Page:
Wednesday, May 25, 2016

Supporting 16 Religious Leaders Arrested at the West Roxbury Lateral Pipeline Site

by Rabbi Katy Z. Allen

Today was the 32nd day of counting the Omer, one day before Lag B'Omer, which began at sundown, and four weeks and four days on the journey from redemption to revelation.

Today 16 Boston-area religious and spiritual leaders risked arrest in protest of the building of the Spectra pipeline through Boston. This pipeline is fossil fuel infrastructure that isn't needed, that endangers the local community, and that is designed to make more money for its builders with no consideration of the state of the planet and of the local community.

I was not risking arrest, but was one of the people supporting this interfaith group of clergy, serving as an eco-chaplain. 

The morning was spent in interfaith prayer and song, and included powerful personal statements by each of the clergy getting arrested as to why they were present. Every testimony was heartfelt and meaningful. About 75 people accompanied them on their journey. It was a morning filled with love and faith, courage and compassion, spirit and peace. I feel honored and grateful to have been present.

The event was organized and led by Rabbi Shoshana Friedman, with the assistance of Marla Marcum. Two amazing and powerful women!

A Meditation for After the Arrest of Clergy at the West Roxbury Pipeline Construction Site

In the name of all that is sacred in this Universe,
we offer up the gratitude of our hearts,
for the willingness of our spiritual leaders
to stand in the way of destruction in our community
and on our planet.

In the name of all that is holy,
let us focus on our heart,
paying attention to the steady beat within us,
and with all our heart,
let us feel the love we have for all creation;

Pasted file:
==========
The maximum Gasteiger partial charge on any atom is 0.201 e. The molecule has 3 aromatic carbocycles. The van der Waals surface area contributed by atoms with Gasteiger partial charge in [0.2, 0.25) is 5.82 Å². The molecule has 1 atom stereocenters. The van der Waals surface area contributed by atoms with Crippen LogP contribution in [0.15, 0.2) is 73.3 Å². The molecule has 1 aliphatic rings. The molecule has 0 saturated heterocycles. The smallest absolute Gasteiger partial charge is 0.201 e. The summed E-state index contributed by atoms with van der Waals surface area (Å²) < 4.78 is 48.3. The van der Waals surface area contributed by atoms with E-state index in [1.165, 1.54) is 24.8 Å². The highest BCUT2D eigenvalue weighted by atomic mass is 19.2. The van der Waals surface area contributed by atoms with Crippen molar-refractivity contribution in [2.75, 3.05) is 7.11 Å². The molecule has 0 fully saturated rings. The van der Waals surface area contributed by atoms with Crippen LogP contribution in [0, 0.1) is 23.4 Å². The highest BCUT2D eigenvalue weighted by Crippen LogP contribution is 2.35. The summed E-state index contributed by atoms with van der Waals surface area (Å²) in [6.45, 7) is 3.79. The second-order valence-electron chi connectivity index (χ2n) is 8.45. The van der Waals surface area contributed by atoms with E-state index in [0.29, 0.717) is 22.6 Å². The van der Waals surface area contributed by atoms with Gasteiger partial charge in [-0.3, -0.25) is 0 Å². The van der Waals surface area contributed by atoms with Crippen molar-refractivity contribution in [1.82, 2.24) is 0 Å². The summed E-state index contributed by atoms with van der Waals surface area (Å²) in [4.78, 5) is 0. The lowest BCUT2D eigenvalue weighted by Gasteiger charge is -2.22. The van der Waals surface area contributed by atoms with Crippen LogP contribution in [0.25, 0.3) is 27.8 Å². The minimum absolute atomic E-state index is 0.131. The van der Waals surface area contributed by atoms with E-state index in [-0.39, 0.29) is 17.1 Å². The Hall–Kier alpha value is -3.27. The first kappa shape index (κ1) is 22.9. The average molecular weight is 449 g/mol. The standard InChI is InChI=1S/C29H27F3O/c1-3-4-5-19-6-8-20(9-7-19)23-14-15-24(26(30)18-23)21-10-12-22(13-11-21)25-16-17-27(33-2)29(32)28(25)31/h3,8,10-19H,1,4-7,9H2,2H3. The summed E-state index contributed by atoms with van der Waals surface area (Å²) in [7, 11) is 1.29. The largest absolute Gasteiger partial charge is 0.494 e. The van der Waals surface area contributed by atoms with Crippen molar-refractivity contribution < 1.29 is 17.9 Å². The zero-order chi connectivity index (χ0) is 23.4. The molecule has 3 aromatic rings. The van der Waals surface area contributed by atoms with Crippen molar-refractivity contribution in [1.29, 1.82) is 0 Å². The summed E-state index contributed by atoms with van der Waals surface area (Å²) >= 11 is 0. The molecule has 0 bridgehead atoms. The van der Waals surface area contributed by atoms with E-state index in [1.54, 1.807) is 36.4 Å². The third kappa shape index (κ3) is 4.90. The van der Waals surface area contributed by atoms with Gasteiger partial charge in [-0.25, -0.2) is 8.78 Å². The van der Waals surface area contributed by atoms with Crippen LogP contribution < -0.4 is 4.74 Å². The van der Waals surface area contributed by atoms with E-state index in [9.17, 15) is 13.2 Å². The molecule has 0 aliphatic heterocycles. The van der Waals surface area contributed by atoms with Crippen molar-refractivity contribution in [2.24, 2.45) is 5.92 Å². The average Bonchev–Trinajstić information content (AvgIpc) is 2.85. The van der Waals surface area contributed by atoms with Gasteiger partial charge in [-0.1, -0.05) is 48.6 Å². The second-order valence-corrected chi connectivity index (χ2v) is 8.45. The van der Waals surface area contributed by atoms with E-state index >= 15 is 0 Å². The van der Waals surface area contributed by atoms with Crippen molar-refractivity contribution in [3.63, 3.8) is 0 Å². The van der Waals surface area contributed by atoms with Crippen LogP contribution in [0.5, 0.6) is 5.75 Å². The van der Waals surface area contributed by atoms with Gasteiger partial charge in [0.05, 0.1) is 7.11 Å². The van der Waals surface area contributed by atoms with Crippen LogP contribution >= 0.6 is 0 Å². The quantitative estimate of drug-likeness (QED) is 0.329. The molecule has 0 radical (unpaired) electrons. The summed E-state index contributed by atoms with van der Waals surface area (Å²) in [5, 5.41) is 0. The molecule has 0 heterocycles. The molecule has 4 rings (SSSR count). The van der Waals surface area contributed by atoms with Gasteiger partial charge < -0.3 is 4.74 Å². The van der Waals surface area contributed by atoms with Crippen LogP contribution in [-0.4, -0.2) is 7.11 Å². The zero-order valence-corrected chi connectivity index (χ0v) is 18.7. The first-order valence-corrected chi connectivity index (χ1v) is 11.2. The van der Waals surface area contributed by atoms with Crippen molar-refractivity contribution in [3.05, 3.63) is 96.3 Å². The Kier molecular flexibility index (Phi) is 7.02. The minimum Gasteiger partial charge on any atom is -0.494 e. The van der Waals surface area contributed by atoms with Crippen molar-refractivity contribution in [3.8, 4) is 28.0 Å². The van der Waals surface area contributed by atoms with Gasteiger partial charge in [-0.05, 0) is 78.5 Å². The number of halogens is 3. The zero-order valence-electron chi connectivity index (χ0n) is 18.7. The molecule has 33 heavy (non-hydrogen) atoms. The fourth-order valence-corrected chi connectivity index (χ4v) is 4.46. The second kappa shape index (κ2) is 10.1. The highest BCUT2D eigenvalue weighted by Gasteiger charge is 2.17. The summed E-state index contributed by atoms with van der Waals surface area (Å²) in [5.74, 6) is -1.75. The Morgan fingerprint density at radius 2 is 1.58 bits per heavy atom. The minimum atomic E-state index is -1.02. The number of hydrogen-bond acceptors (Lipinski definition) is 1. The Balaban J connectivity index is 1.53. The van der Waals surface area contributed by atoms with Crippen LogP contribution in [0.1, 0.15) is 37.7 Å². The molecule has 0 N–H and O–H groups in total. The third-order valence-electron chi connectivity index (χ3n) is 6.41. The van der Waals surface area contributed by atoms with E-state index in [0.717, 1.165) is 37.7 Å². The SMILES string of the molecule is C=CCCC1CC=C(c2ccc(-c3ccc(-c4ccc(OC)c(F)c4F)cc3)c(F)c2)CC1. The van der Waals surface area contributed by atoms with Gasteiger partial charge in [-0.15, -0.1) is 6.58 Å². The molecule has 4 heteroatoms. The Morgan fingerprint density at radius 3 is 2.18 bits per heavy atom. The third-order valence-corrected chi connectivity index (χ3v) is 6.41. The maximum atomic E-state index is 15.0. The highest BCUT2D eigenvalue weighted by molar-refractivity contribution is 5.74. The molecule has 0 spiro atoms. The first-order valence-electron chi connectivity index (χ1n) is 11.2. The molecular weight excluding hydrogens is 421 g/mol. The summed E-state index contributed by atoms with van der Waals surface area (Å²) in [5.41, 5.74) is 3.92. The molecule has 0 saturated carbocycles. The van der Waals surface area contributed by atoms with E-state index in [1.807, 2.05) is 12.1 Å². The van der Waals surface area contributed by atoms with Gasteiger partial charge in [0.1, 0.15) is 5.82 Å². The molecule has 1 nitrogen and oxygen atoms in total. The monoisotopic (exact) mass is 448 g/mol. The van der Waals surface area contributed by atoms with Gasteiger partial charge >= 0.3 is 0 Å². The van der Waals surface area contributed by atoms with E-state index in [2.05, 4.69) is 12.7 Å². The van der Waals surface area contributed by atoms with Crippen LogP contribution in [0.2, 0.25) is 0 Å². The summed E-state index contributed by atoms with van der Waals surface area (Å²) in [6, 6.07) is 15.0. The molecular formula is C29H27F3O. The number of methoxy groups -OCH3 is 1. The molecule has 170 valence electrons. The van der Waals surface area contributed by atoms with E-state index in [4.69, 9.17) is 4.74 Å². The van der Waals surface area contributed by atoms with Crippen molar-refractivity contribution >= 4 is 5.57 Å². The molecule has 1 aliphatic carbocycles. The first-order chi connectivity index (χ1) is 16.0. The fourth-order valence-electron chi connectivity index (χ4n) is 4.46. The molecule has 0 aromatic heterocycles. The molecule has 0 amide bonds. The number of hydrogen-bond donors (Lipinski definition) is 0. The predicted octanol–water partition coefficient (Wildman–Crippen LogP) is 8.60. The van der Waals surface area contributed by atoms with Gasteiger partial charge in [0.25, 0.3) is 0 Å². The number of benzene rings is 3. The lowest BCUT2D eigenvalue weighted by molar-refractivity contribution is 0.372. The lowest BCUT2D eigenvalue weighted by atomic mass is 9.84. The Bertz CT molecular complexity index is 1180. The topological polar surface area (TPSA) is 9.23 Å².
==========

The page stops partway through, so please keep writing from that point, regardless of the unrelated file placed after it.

In the name of all that is strong and gentle,
let us breathe quietly through our hearts, in and out,
and with all our soul,
let us feel the love we have for all creation.

In the name of the mystery of the universe,
let us breathe deeply, in and out,
gathering our love and our gratitude
from the deepest corners of our body and our soul;
with every inch of our being,
let us gather up our love and gratitude,
and send it out into the universe.
Let us send it out to all—
to the leaders who have been arrested,
to the police officers,
to the construction workers,
to the people of this city,
and beyond,
to all that lives and breathes beneath the sun and moon,
to the solid earth beneath our feet,
and to the endless sky above our heads,
let us send out our love
into the Universe.

Let us spread out our arms,
and let us hold this precious planet in our arms,
and give it a giant, heartfelt hug.
Then let us turn our hands
to encircle each other,
and those at a distance,
and let us give everyone
another giant, heartfelt hug.

Let us hold and savor
all the love we feel.

In the name of all that is sacred in this Universe,
we offer our thanks,
and we say, Amen.

Rabbi Katy Allen is a board certified chaplain and serves as an Eco-Chaplain and the Facilitator of One Earth Collaborative, a program of Open Spirit. She is the founder and rabbi of Ma'yan Tikvah - A Wellspring of Hope, which holds services outdoors all year long. She is the co-founder and President pro-tem of the Boston-based Jewish Climate Action Network, and a hospice chaplain at CareGroup Parmenter Hospice. She received her ordination from the Academy for Jewish Religion in 2005.